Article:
“Then there is the odd privilege of existence as a coherent self, the ability to speak the word ‘I’ and mean by it a richly individual history of experience, perception, and thought. For the religious, the sense of the soul may have as a final redoubt, not as an argument but as experience, that haunting I who wakes in the night wondering where time has gone, the I we waken to, sharply aware that we have been unfaithful to ourselves, that a life lived otherwise would have acknowledged a yearning more our own than any of the daylit motives whose behests we answer to so diligently” (p. 110).

Each of these essays are densely argued, invoking the various shapers of the modern mind, challenging the “authorities” who reduce mind to materialistic explanations.

Essentially, Robinson is saying, “not so fast.” At the same time, her argument also has a bit of a feel of a “mind of the gaps,” the mind not yet explained by physical processes. I would not want to see another version of the evolution-creation battle of the last 150 years in the field of neuroscience. Might there be an approach of humility, of genuine listening that refuses to dismiss both the powerful experience of our self-awareness, our consciousness, and the powerful advances of neuroscience in understanding the physical substrates of many of our “mental experiences”? Physical explanations of other phenomena have only increased for believing persons their joy in the Creator. Could not more holistic physical explanations of the mind also increase our wonder, even as we understand how that wonder is wired into us?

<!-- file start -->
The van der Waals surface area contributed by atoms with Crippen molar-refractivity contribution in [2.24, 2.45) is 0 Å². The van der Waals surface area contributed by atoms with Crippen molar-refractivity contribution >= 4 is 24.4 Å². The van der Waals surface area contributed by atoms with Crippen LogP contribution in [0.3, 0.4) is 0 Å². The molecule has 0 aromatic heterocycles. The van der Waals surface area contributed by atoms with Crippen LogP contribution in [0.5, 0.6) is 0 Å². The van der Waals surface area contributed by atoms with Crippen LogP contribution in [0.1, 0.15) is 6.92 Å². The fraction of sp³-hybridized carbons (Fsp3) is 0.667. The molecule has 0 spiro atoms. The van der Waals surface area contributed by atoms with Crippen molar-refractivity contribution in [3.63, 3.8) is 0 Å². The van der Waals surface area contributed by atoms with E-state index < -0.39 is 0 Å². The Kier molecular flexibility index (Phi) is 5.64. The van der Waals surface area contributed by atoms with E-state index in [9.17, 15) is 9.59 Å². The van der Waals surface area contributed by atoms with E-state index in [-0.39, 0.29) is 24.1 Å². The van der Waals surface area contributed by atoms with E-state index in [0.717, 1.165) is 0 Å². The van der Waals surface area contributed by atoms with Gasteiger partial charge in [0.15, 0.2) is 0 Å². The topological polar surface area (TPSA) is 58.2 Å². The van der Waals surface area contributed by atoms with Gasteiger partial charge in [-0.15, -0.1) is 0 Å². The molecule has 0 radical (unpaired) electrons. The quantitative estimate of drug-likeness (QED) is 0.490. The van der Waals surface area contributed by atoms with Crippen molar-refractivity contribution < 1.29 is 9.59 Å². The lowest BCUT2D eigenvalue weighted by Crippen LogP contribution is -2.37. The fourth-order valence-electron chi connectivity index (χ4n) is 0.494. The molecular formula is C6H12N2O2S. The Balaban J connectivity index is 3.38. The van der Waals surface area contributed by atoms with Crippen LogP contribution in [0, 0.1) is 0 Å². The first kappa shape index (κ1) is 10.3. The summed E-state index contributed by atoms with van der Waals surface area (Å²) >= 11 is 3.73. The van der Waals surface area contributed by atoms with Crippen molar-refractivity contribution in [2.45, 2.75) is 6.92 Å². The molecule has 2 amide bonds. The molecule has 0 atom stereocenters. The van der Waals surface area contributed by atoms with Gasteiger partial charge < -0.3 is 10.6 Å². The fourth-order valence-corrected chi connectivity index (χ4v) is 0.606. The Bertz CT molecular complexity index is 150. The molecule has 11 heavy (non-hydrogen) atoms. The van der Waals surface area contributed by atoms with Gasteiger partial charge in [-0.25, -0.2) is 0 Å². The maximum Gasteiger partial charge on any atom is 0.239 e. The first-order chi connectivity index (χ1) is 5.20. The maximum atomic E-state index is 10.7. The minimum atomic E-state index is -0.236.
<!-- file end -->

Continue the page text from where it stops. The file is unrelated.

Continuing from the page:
Robinson challenges the reductionistic materialism of parascience. I would also want her to speak against the denials of real advances in scientific understanding. I hope we can develop both a robust materiality and a robust spirituality, neither of which are at war with the other. Perhaps what we need is a sequel to these lectures titled “Presence of Mind,” for it seems that this is what we require in the present time.